Women in Senior Management Beget More Women, but Their Work Is Underrecognised

Shruti, who had previously been working as a team head at a consultancy firm, shares that she changed her job due to long hours, and is much happier at her new workplace where there are more women in senior roles.

"It is encouraging when there are more women in the management level at my new workplace. At my older company, the few women who were at the top positions did not have balanced lifestyles – so there was nobody whom I could look up to. At my new workplace, there are lots of women in leadership, there is focus on diversity, and there is an active promotion of work-life balance."

Women leaders are doing more than their male counterparts to support employee well-being and foster inclusion, as per research.

"As a leader, I make sure I am considerate to the women in my team when they ask for flexibility, or something like a period leave. I constantly motivate my team, and make sure I interact with them at a personal level as well. I take them out for team dinners or lunches, I make them comfortable, so that they can tell me about any problems they are facing at the workplace," says Aditi.


This work improves retention and employee satisfaction but is not formally rewarded in most companies. "Indeed, 40 percent of women leaders say their DEI (diversity, equity and inclusion) work isn’t acknowledged at all in performance reviews. Spending time and energy on work that isn’t recognised could make it harder for women leaders to advance," as per the Women in Workplace 2022 report.

What Lies Ahead?

Research shows that the factors that prompt current women leaders to leave their companies are even more important to the next generation of women leaders.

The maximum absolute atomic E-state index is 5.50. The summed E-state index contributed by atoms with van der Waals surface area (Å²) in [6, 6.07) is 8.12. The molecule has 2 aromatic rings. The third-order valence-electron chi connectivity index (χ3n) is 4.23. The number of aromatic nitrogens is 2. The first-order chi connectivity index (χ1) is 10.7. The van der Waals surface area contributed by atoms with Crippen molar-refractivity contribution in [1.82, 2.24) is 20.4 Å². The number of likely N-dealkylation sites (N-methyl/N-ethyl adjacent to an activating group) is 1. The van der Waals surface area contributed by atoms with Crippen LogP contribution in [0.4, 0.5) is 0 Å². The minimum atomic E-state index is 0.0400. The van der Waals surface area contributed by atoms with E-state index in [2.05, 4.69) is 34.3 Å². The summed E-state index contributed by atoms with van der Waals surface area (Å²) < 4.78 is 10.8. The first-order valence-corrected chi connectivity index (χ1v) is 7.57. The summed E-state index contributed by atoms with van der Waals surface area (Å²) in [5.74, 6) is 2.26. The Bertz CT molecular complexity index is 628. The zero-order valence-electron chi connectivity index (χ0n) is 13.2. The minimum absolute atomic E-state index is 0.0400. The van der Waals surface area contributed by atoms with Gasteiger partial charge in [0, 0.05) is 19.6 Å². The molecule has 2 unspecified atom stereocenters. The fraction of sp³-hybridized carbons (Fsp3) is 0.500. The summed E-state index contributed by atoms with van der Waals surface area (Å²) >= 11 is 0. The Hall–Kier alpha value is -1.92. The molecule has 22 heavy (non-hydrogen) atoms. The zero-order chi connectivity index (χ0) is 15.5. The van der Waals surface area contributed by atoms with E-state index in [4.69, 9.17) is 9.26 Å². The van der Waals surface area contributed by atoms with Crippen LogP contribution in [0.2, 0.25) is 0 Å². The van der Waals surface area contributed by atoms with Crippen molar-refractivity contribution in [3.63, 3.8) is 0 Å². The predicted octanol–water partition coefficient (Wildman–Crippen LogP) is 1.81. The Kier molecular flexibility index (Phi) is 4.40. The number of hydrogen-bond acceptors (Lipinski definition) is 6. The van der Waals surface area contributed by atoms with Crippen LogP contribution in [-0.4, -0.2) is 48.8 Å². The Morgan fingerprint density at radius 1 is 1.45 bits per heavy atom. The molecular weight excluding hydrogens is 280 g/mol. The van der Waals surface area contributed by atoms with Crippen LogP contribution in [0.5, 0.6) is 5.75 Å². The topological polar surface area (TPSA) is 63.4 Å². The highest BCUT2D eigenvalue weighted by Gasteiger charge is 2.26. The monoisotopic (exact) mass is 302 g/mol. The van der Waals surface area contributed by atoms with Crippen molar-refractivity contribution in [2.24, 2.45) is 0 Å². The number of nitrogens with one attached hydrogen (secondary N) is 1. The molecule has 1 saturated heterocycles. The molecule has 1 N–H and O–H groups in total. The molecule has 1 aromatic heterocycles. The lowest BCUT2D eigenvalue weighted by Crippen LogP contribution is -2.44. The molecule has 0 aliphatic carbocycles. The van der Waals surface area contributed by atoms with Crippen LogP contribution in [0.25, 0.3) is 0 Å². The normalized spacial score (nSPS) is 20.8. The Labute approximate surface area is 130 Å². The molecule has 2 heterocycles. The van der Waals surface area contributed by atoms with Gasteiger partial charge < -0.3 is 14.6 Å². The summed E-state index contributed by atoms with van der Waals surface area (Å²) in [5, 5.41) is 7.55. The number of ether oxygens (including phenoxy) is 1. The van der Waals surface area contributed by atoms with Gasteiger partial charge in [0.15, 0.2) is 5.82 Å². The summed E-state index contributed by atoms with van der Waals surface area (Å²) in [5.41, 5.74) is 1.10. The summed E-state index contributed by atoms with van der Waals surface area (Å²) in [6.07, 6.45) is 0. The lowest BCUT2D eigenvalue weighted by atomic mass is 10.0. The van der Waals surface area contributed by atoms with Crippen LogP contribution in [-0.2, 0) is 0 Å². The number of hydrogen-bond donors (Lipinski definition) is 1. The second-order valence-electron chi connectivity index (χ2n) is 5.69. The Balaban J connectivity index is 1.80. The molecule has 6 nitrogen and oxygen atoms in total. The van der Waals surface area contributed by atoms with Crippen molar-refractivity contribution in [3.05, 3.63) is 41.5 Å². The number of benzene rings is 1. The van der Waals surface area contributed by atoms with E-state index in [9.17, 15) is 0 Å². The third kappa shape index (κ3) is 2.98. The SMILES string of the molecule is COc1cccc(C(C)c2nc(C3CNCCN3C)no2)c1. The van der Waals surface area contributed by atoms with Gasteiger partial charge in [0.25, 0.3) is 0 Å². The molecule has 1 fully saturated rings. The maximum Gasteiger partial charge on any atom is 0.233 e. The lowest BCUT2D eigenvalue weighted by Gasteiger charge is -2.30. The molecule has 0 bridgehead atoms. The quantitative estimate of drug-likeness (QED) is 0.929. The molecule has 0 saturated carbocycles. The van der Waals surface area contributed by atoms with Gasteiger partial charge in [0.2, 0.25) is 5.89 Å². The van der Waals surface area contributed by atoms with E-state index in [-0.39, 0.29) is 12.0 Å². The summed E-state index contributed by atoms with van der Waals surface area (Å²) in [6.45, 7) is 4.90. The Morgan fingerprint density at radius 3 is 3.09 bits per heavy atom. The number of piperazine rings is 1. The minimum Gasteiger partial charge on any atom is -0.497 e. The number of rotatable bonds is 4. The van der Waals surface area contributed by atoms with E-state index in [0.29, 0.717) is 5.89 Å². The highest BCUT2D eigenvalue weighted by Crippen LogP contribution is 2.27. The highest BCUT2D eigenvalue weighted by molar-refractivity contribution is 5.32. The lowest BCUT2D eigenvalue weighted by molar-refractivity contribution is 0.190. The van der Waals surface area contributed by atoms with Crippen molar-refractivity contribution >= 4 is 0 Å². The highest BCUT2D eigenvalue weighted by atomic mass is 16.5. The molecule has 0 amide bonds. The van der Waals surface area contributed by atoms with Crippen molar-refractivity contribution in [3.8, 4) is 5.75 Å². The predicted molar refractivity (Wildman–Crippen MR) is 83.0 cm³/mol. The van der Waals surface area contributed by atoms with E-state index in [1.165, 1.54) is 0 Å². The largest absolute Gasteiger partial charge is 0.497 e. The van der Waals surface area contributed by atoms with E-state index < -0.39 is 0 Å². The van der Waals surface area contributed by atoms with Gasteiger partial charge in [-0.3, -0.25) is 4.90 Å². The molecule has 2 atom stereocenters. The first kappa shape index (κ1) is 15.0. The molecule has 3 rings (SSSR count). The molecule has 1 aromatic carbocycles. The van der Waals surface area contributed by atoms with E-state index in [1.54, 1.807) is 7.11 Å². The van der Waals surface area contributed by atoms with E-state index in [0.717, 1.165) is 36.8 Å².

As per McKinsey's study, the biggest gender gap is at the first step up to manager: entry-level women are 18 percent less likely to be promoted than their male peers. This gender disparity has a dramatic effect on the pipeline as a whole, and it is this rung of the ladder than needs immediate attention.

"The parameters for measuring success should not just be productivity and things like that, but other qualities like soft skills should be taken into account," says Maya, when asked what keeps women leaders from getting the promotions they deserve.

"At my previous workplace, I did not get a promotion after I took three months off for my maternity leave. Asking for leaves was also a big issue there. These are the kinds of things that make a workplace deterrent for women employees," notes Aditi.

For Shruti, who likes to balance her life – focusing on preparing her meals and her fitness routine on a daily basis, the kind of flexibility offered matters a lot. "I'm never going back to work five days a week. Workplaces should recognise that things have changed post the pandemic and offer that choice."

"If companies don’t take action, they risk losing not only their current women leaders but also the next generation of women leaders. Young women are even more ambitious and place a higher premium on working in an equitable, supportive, and inclusive workplace. They’re watching senior women leave for better opportunities, and they’re prepared to do the same," the 'Women in Workplace' report predicts.

(This article was first published on 30 October 2022. It has been republished from The Quint's archives in the run-up to International Women's Day on 8 March.)

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Topics:  Women's Day   women at work   Womens Day